It is generally difficult for a plaintiff to prevail on a claim of fraud in the trademark application because, as made clear by the Second Circuit in this decision, a plaintiff must prove that the trademark applicant had actual knowledge that his representations were false. But in this case, there was direct evidence that Tarntino knew that his representations were false, and therefore summary judgment for Appellees was appropriate.



Cartier International AG V. Coachman, Opp. No. 91209815 (T.T.A.B. Oct. 5, 2016)

In Cartier International AG v. Coachman, Opp. No. 91209815 (T.T.A.B. Oct. 5, 2016), the Trademark Trial and Appeal Board (the “Board”) recently sustained opposer Cartier International A.G.’s (“Cartier”) opposition to an application to register TRINITY for leather handbags filed by Lance Coachman. Cartier’s opposition was based on the ground that Coachman’s TRINITY mark would likely cause confusion with Cartier’s own TRINITY mark. Cartier had long used the TRINITY mark in connection with various goods, and owned a federal registration for the TRINITY mark in connection with jewelry. Moreover, in the past, Cartier itself had used the TRINITY mark in connection with handbags, and intended to do so in the future.

The Board first addressed Cartier’s standing and priority. The parties did not dispute that Cartier had standing, but Coachman argued that Cartier had failed to establish priority because it did not have priority for the mark TRINITY for leather handbags. The Board recognized, however, that Cartier was not relying on its past use of TRINITY for leather handbags to establish priority; rather, it was relying on its registration for the TRINITY mark for jewelry. Slip op. at 6. Thus, Cartier had established priority and the issue was whether Coachman’s mark TRINITY for handbags so resembled Cartier’s previously-registered TRINITY mark for jewelry as to be likely to cause confusion.

The Board then reviewed the likelihood of confusion factors. First, the parties’ marks were identical. Id. at 7. Second, the Board found that Cartier’s TRINITY mark was strong for jewelry and therefore entitled to a wide scope of protection. In particular, Cartier’s line of TRINITY jewelry had received extensive unsolicited media coverage that referred to the “iconic” or “famous” TRINITY jewelry design. Id. at 9-11. Coachman had made of record three third-party uses of the TRINITY mark for handbags and one registration owned by one of the third parties. The Board held that evidence of only three third parties using the term TRINITY was not sufficient to demonstrate that Cartier’s TRINITY mark was weak. Moreover, Coachman had proffered no evidence regarding the extent of such third-party use. Id. at 11-12.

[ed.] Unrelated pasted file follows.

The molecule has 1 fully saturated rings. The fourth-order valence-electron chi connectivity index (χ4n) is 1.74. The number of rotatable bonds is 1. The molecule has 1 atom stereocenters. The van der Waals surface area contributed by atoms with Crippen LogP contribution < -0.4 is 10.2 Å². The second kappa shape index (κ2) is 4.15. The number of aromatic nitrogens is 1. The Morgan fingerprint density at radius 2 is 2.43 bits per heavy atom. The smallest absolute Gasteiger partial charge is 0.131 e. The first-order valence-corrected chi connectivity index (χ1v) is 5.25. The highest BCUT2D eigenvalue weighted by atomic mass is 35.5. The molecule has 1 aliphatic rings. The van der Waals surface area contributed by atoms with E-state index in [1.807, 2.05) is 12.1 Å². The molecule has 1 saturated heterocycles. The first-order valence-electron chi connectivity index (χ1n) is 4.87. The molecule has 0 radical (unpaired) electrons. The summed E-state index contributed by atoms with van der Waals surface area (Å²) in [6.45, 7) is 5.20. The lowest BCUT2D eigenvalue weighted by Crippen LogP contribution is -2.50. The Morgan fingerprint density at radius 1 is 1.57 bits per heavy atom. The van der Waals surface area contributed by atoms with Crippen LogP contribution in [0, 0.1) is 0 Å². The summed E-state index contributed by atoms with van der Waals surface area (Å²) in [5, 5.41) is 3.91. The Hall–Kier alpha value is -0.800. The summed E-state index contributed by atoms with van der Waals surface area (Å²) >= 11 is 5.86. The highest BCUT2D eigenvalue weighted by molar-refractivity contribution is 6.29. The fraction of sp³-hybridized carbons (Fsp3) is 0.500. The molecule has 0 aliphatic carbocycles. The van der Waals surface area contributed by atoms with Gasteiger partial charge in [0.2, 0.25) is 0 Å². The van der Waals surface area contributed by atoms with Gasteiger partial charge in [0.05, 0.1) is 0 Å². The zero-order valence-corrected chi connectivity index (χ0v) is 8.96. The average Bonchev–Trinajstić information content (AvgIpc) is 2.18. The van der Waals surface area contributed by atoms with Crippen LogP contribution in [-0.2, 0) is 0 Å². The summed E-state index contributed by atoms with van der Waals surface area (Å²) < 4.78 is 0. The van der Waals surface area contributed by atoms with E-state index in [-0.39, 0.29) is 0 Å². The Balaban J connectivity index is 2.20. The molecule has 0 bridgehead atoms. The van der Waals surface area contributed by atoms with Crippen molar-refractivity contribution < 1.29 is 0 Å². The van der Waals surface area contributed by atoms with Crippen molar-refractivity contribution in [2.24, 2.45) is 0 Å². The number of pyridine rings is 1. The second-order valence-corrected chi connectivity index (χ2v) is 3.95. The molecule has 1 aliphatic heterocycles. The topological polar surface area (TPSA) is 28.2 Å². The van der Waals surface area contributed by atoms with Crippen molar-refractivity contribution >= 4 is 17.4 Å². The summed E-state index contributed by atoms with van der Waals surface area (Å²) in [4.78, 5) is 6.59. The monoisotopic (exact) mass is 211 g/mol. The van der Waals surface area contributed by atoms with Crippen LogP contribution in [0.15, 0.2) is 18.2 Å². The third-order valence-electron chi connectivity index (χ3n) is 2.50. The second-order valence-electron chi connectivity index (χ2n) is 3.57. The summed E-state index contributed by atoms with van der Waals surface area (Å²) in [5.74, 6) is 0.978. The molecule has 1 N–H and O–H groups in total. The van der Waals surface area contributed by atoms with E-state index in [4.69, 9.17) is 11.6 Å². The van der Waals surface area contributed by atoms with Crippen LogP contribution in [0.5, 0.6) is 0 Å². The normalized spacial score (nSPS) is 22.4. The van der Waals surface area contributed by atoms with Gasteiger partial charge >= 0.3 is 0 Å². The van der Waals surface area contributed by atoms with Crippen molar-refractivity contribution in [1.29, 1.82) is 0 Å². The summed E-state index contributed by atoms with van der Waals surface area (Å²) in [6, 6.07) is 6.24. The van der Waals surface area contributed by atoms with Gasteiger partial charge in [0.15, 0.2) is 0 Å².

Third, the Board held that jewelry and handbags were related. The Board relied on evidence showing that Cartier markets its products as part of collections, with the products offered under each collection changing from year to year and season to season. Through the years, the TRINITY collection had encompassed a wide variety of goods, which included not only jewelry, but also leather belts, cufflinks, key rings, diaries, organizers, travel clocks, and pens. Moreover, in 2004 and 2005, Cartier had used the TRINITY mark in connection with handbags. Id. at 15-16. Further, Cartier had introduced evidence showing fourteen third parties that offered jewelry and handbags under the same mark. Id. at 16-18. On the basis of this evidence, the court found the goods related. Id. at 19.

Fourth, the Board considered the parties’ trade channels, and because neither party had limited the trade channels or purchasers in their respective application and registration, found that the goods were likely to move in the same channels of trade. Id. at 19-21. Fifth was the sophistication of purchasers factor. The Board rejected Coachman’s argument that the purchasers were sophisticated because the parties were selling expensive goods under their marks. The Board noted that neither Coachman’s application nor Cartier’s registration limited the goods to any particular price point, and therefore this factor was neutral. Id. at 21-22. Finally, the Board addressed the actual confusion factor. Coachman had argued that the lack of actual confusion established that there was unlikely to be confusion between the marks. The Board, however, found that there was no reasonable opportunity for confusion to have occurred because Coachman’s use of its mark had been minimal. Therefore, the actual confusion factor was neutral. Id. at 23-25.

Balancing the factors, the Board held that because the marks were identical, the goods were related, and the goods would move in the same channels of trade, Coachman’s registration of the TRINITY mark was likely to cause confusion with Cartier’s TRINITY mark.